Rational Inquiry -Volume 7 Number 2
A Skeptical Look at Kwanzaa
By John Chalmers
I found Karen Graves’s article "Celebrating God Versus Celebrating Good: Or, Why I Put Kwanzaa Stamps on My Christmas Cards" in the Winter 2002 issue of Rational Inquiry moving, but also provocative and unsettling. While I do not doubt the sincerity of Kwanzaa’s celebrants, I think that skeptics should take a hard look at this festival and other aspects of the Afro-Centric movement. Kwanzaa is less a celebration of human unity in diversity than a political statement about the alienation of African-Americans from American culture. One doesn’t have to search very far before finding that it is largely based on pseudohistory, pseudoanthropology and racial separatism.
The alleged African roots of Kwanzaa are actually quite shallow. That there is any kind of Pan-African culture is questioned by nearly all scholars other than Cheikh Anta Diop and his followers in Senegal and the US. The majority of Africanists reject the idea because of the immense diversity of African cultures and languages (over 1000) as well as the varied external influences and differing histories of the multitude of African tribes and peoples.
The inventor of Kwanzaa, Maulana Ron Karenga, claims that Kwanzaa is based on a Zulu harvest festival and that the December date was not chosen to compete with Christmas and Hanukkah, but because in Ancient Egypt, a year’s end festival was held at this time. In Egypt, however, the New Year began in September as it still does in Ethiopia whose Coptic Christians still use the old Egyptian calendar. In any case, neither Zulu nor Egyptian culture has very much relevance to West Africa where the ancestors of nearly all but the most recent African-Americans lived.
Ancient Egypt has become a powerful symbol to Karenga and other Afro-Centrists, who claim that it was a Black African civilization, presumably because it was literate and is widely admired by Europeans. Karenga also has disseminated Ivan Van Sertima’s preposterous claims that the Olmec, Aztec, Andean and other New World cultures are derived from West Africa, Egypt and Nubia. These connections with "Kemetism" are symptomatic of the historical weakness of Kwanzaa’s foundations.
The name Kwanzaa is derived from a Swahili phrase and this language is an integral part of the Kwanzaa mystique. Ironically, however, Swahili is an East African contact language that developed out of the mercantile and slave trade between speakers of Bantu languages and the Arabs in the Middle Ages. Choices that are more appropriate would have been Wolof, a West African language widely spoken in the antebellum South, or Yoruba, which survived in Latin America and the Caribbean as a religious language.
Still, it might be assumed that Swahili was chosen because it is widely spoken in modern Africa and has a considerable literature, but I suspect it was chosen for political reasons since the ideals of Kwanzaa (Imani?) are as reflective of the now abandoned Maoist/Marxist philosophy of the Tanzanian government as of East African folkways. The most egregious example is "Ujamaa" or "Cooperative Economics," which was the program of forced collectivization of rural Tanzanian agriculturists. It failed there, as in Eastern Europe and the Soviet Union, and now has been largely abandoned. It is very questionable to what extent African-Americans would prosper if they pursued a policy of economic disengagement from the American economy; the history of such movements in Europe and the US is not encouraging, though I imagine the venerable Berkeley Co-op is still in business.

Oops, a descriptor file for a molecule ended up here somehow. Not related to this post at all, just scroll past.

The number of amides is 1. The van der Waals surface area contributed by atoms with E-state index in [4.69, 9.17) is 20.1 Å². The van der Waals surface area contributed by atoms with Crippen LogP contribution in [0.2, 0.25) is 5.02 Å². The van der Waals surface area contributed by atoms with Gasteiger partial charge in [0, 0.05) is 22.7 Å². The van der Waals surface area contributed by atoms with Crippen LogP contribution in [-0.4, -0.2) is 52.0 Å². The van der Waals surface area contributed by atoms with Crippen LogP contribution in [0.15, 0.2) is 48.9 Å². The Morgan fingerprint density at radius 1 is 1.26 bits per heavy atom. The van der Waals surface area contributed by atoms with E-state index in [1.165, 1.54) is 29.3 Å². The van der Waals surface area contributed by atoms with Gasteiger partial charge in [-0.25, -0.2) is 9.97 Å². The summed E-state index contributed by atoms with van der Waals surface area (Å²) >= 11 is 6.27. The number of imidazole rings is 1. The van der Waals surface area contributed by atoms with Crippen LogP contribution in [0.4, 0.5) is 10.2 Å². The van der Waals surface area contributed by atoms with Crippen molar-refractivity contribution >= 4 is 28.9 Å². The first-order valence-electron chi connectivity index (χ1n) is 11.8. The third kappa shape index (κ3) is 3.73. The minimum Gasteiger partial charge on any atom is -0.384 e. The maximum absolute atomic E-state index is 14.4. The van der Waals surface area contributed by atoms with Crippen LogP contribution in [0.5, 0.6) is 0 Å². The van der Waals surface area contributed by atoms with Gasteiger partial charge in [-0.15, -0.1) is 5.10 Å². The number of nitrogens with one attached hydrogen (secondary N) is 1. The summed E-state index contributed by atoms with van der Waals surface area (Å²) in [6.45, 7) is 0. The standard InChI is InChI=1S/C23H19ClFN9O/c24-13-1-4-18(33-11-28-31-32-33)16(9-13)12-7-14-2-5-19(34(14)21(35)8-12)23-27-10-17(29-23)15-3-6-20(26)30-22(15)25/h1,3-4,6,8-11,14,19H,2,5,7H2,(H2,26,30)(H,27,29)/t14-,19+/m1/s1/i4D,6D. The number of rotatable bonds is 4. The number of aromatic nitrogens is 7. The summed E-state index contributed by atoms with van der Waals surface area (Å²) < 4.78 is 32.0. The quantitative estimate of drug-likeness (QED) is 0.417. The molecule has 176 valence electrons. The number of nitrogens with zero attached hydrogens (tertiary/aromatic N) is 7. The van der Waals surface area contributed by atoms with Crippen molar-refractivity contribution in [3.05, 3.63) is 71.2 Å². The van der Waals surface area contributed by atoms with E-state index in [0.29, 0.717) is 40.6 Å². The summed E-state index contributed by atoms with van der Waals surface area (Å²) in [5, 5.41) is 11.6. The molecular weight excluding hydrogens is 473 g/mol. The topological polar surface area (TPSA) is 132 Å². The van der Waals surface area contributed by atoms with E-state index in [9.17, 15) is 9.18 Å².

It is also difficult to construe "Umoja" as anything but a call for a new form of racial and cultural apartheid. Since when are African-Americans a nation? This is an echo of the old radical call for a "Republic of New Africa" on the territory of the Confederacy. Do we really want to further divide the US along racial and cultural lines and exacerbate the existing tensions and inequalities?
It is encouraging to learn that Karenga now speaks of human universality and community, but I remain skeptical that this is the meaning of Umoja as conceived by him and most his followers. As evidence, I refer to the demand that Kwanzaa not be mixed or diluted with symbols or practices from other cultures. Recently, a blue-robed male African figure was introduced as "Father Kwanzaa" who, like Santa Claus or Father Christmas, gives gifts to children. Karenga immediately demanded that he be removed and that Kwanzaa thus be kept free of "European" influence. This is cultural universality and community?
Frankly, one of the benefits of Western society is the opportunity to be syncretic, to borrow and appreciate the best (or worst) from other cultures and periods. It is, of course, really none of my business if people of any ethnic background want to celebrate Kwanzaa or any other holiday, though I fear that some of the celebrations of my Celtic ancestors would evoke disapproval, if not active persecution, these days. I do think, however, that celebrants should be aware of the connotations, implications and associations of those that they celebrate.
John Chalmers is a founding member of SDARI and was a SDARI judge at the GSDSEF Fair. This is his first contribution to Rational Inquiry